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J Pediatr Surg. 2007 Aug;42(8):1351-6.

Characteristics of congenital cystic adenomatoid malformations associated with nonimmune hydrops and outcome.

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Fetal Treatment Center, Department of Pediatric Surgery, University of California, San Francisco, Box 0570, San Francisco, CA 94143-0570, USA.



In fetuses with congenital cystic adenomatoid malformations of the lung (CCAMs), hydrops fetalis and large masses are associated with poor outcomes. This study attempts to (1) determine sonographic features (in addition to large size) that correlate with hydrops and (2) characterize the features that correlate with outcome among hydropic fetuses.


Charts and sonograms of fetuses with large, unilateral CCAMs were retrospectively reviewed. Mass features evaluated included laterality, macrocystic/microcystic, cystic/solid predominance, degree of mediastinal shift, retrocardiac component, diaphragm eversion, polyhydramnios, and mass-thorax ratio (MTR). Features of hydrops included degree of ascites, scalp and integumentary edema, pleural/pericardial effusion, and placentomegaly.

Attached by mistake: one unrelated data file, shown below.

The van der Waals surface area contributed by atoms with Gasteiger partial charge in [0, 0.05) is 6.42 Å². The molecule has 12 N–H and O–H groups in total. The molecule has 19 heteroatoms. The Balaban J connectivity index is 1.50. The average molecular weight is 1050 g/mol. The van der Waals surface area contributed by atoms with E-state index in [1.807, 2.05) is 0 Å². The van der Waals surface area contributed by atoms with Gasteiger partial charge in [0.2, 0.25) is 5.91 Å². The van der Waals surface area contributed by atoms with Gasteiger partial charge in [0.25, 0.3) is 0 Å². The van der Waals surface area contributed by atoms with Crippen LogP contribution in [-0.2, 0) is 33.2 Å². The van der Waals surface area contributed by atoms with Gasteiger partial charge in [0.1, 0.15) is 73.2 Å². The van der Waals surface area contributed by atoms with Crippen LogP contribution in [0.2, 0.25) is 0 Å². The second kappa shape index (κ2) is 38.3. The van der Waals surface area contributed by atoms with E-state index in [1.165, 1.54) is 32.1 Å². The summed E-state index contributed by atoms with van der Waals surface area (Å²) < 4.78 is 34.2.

Thirty-six fetuses with large CCAMs were studied: 27 with and 9 without hydrops. Three sonographic features were significantly associated with hydrops: MTR of at least 0.56, cystic predominance of mass, and eversion of hemidiaphragm. Of 27 fetuses with hydrops, 10 (37%) demonstrated all 3 features compared with none in those without hydrops (P = .04). All 9 nonhydropic fetuses were expectantly managed, and 100% survived. In the hydropic group, none of the expectantly managed fetuses survived, and 10 (43%) of the 21 fetuses who underwent fetal intervention survived.


Three features of large CCAMs were significantly associated with hydrops: MTR, cystic predominance, and diaphragm eversion. Identification of these features will allow clinicians to accurately predict which fetuses may warrant closer follow-up and possible treatment.

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